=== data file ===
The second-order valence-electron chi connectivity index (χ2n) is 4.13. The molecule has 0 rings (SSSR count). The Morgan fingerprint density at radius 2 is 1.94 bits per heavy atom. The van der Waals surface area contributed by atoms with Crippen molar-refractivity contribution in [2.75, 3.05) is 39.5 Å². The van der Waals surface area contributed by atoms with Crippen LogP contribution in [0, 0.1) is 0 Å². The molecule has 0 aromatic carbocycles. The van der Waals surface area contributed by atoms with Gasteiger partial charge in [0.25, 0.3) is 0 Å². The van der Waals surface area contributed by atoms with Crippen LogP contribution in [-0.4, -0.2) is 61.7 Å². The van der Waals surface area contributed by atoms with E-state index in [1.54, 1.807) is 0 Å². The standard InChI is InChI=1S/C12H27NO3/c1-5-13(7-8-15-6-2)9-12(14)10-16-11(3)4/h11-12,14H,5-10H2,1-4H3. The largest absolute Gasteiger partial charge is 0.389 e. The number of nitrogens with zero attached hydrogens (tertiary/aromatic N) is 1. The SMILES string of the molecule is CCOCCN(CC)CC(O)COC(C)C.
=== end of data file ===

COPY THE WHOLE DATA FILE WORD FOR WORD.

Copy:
The second-order valence-electron chi connectivity index (χ2n) is 4.13. The molecule has 0 rings (SSSR count). The Morgan fingerprint density at radius 2 is 1.94 bits per heavy atom. The van der Waals surface area contributed by atoms with Crippen molar-refractivity contribution in [2.75, 3.05) is 39.5 Å². The van der Waals surface area contributed by atoms with Crippen LogP contribution in [0, 0.1) is 0 Å². The molecule has 0 aromatic carbocycles. The van der Waals surface area contributed by atoms with Gasteiger partial charge in [0.25, 0.3) is 0 Å². The van der Waals surface area contributed by atoms with Crippen LogP contribution in [-0.4, -0.2) is 61.7 Å². The van der Waals surface area contributed by atoms with E-state index in [1.54, 1.807) is 0 Å². The standard InChI is InChI=1S/C12H27NO3/c1-5-13(7-8-15-6-2)9-12(14)10-16-11(3)4/h11-12,14H,5-10H2,1-4H3. The largest absolute Gasteiger partial charge is 0.389 e. The number of nitrogens with zero attached hydrogens (tertiary/aromatic N) is 1. The SMILES string of the molecule is CCOCCN(CC)CC(O)COC(C)C.